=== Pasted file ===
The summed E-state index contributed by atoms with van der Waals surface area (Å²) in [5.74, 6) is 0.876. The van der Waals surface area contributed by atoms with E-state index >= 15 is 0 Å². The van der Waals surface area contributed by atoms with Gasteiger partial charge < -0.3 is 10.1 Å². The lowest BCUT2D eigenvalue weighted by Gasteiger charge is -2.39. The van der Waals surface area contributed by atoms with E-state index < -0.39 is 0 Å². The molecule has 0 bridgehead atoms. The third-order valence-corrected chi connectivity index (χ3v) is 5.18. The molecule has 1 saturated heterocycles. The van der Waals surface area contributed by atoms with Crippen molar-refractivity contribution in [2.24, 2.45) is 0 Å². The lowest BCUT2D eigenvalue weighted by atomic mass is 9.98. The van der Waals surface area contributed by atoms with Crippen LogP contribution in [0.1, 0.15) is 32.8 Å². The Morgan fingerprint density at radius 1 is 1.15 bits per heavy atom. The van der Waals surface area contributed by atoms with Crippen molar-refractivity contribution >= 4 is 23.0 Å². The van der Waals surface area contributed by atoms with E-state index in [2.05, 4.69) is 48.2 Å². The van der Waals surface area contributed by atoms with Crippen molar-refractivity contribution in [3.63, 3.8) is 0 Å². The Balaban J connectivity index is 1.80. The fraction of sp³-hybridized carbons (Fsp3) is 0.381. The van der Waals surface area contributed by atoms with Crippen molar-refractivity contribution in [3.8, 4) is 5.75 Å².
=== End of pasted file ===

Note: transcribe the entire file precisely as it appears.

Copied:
The summed E-state index contributed by atoms with van der Waals surface area (Å²) in [5.74, 6) is 0.876. The van der Waals surface area contributed by atoms with E-state index >= 15 is 0 Å². The van der Waals surface area contributed by atoms with Gasteiger partial charge < -0.3 is 10.1 Å². The lowest BCUT2D eigenvalue weighted by Gasteiger charge is -2.39. The van der Waals surface area contributed by atoms with E-state index < -0.39 is 0 Å². The molecule has 0 bridgehead atoms. The third-order valence-corrected chi connectivity index (χ3v) is 5.18. The molecule has 1 saturated heterocycles. The van der Waals surface area contributed by atoms with Crippen molar-refractivity contribution in [2.24, 2.45) is 0 Å². The lowest BCUT2D eigenvalue weighted by atomic mass is 9.98. The van der Waals surface area contributed by atoms with Crippen LogP contribution in [0.1, 0.15) is 32.8 Å². The Morgan fingerprint density at radius 1 is 1.15 bits per heavy atom. The van der Waals surface area contributed by atoms with Crippen molar-refractivity contribution >= 4 is 23.0 Å². The van der Waals surface area contributed by atoms with E-state index in [2.05, 4.69) is 48.2 Å². The van der Waals surface area contributed by atoms with Crippen molar-refractivity contribution in [3.63, 3.8) is 0 Å². The Balaban J connectivity index is 1.80. The fraction of sp³-hybridized carbons (Fsp3) is 0.381. The van der Waals surface area contributed by atoms with Crippen molar-refractivity contribution in [3.8, 4) is 5.75 Å².